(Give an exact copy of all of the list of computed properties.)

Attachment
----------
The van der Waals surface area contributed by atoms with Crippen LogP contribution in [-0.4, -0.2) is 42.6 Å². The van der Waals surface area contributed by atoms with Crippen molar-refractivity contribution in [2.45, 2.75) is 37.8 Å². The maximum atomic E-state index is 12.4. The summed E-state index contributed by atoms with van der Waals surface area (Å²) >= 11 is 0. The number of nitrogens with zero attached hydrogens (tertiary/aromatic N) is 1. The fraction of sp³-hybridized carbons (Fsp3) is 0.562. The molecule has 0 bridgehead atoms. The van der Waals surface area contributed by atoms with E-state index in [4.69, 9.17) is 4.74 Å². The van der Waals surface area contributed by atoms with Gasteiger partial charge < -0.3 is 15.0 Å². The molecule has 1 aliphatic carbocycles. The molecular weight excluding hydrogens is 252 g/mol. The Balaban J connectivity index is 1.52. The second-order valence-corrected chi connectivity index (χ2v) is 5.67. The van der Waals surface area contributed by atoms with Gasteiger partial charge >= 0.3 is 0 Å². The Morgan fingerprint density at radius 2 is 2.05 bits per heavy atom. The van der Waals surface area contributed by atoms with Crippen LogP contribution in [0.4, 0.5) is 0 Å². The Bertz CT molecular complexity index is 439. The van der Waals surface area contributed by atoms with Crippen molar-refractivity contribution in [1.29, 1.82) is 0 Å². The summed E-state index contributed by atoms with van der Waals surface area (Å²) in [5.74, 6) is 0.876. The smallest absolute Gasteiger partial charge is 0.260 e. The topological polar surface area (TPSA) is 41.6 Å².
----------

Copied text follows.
The van der Waals surface area contributed by atoms with Crippen LogP contribution in [-0.4, -0.2) is 42.6 Å². The van der Waals surface area contributed by atoms with Crippen molar-refractivity contribution in [2.45, 2.75) is 37.8 Å². The maximum atomic E-state index is 12.4. The summed E-state index contributed by atoms with van der Waals surface area (Å²) >= 11 is 0. The number of nitrogens with zero attached hydrogens (tertiary/aromatic N) is 1. The fraction of sp³-hybridized carbons (Fsp3) is 0.562. The molecule has 0 bridgehead atoms. The van der Waals surface area contributed by atoms with E-state index in [4.69, 9.17) is 4.74 Å². The van der Waals surface area contributed by atoms with Gasteiger partial charge < -0.3 is 15.0 Å². The molecule has 1 aliphatic carbocycles. The molecular weight excluding hydrogens is 252 g/mol. The Balaban J connectivity index is 1.52. The second-order valence-corrected chi connectivity index (χ2v) is 5.67. The van der Waals surface area contributed by atoms with Gasteiger partial charge >= 0.3 is 0 Å². The Morgan fingerprint density at radius 2 is 2.05 bits per heavy atom. The van der Waals surface area contributed by atoms with Crippen LogP contribution in [0.4, 0.5) is 0 Å². The Bertz CT molecular complexity index is 439. The van der Waals surface area contributed by atoms with Crippen molar-refractivity contribution in [1.29, 1.82) is 0 Å². The summed E-state index contributed by atoms with van der Waals surface area (Å²) in [5.74, 6) is 0.876. The smallest absolute Gasteiger partial charge is 0.260 e. The topological polar surface area (TPSA) is 41.6 Å².